OBJECTIVE: In this work, we introduce Permutation Disalignment Index (PDI) as a novel nonlinear, amplitude independent, robust to noise metric of coupling strength between time series, with the aim of applying it to electroencephalographic (EEG) signals recorded longitudinally from Alzheimer's Disease (AD) and Mild Cognitive Impaired (MCI) patients. The goal is to indirectly estimate the connectivity between the cortical areas, through the quantification of the coupling strength between the corresponding EEG signals, in order to find a possible matching with the disease's progression.
METHOD: PDI is first defined and tested on simulated interacting dynamic systems. PDI is then applied to real EEG recorded from 8 amnestic MCI subjects and 7 AD patients, who were longitudinally evaluated at time [Formula: see text]0 and 3 months later (time [Formula: see text]1). At time [Formula: see text]1, 5 out of 8 MCI patients were still diagnosed MCI (stable MCI) whereas the remaining 3 exhibited a conversion from MCI to AD (prodromal AD). PDI was compared to the Spectral Coherence and the Dissimilarity Index.
RESULTS: Limited to the size of the analyzed dataset, both Coherence and PDI resulted sensitive to the conversion from MCI to AD, even though only PDI resulted specific. In particular, the intrasubject variability study showed that the three patients who converted to AD exhibited a significantly ([Formula: see text]) increased PDI (reduced coupling strength) in delta and theta bands. As regards Coherence, even though it significantly decreased in the three converted patients, in delta and theta bands, such a behavior was also detectable in one stable MCI patient, in delta band, thus making Coherence not specific. From the Dissimilarity Index point of view, the converted MCI showed no peculiar behavior.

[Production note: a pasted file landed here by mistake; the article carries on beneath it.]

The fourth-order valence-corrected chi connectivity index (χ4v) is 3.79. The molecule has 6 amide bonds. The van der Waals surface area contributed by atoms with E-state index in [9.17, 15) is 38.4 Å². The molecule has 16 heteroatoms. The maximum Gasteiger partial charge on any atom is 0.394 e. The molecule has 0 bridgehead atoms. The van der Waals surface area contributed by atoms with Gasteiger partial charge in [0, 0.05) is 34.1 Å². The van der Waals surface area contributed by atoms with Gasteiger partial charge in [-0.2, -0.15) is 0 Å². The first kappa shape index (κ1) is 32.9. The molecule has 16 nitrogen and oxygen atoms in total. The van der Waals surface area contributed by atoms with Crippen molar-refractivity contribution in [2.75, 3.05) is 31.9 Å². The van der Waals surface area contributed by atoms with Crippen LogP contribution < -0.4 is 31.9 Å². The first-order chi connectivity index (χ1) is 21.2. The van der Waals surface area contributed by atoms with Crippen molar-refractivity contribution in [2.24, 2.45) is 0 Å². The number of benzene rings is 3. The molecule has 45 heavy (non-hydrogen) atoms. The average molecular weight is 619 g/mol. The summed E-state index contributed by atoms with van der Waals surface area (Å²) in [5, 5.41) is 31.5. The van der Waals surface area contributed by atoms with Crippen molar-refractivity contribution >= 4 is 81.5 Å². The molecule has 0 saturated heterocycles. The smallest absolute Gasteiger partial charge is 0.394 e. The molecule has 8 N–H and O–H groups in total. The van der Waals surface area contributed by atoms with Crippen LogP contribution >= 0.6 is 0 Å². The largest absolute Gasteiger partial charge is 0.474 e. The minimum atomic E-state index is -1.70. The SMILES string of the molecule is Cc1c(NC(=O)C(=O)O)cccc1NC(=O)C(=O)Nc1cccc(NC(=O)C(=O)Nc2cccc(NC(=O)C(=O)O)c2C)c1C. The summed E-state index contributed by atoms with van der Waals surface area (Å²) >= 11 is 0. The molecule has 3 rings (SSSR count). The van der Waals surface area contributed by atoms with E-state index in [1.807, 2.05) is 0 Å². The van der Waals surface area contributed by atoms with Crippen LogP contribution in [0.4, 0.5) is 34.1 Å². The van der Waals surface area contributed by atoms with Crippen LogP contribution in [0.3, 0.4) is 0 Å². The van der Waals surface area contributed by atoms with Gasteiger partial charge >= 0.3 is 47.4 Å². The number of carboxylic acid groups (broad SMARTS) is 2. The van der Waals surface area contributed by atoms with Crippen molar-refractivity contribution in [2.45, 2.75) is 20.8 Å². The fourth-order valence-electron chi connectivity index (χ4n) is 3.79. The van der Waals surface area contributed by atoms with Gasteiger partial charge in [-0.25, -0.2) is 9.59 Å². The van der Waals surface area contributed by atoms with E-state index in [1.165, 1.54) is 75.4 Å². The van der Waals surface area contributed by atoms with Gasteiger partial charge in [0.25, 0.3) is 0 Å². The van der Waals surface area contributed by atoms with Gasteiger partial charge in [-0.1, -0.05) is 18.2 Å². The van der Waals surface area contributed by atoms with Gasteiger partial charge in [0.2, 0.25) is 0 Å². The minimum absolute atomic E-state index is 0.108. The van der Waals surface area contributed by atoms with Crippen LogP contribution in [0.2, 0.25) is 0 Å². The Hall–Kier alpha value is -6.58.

CONCLUSIONS: PDI significantly increased, in delta and theta bands, specifically in the MCI subjects who converted to AD. The increase of PDI reflects a reduced coupling strength among the brain areas, which is consistent with the expected connectivity reduction associated to AD progression.
- Journal Article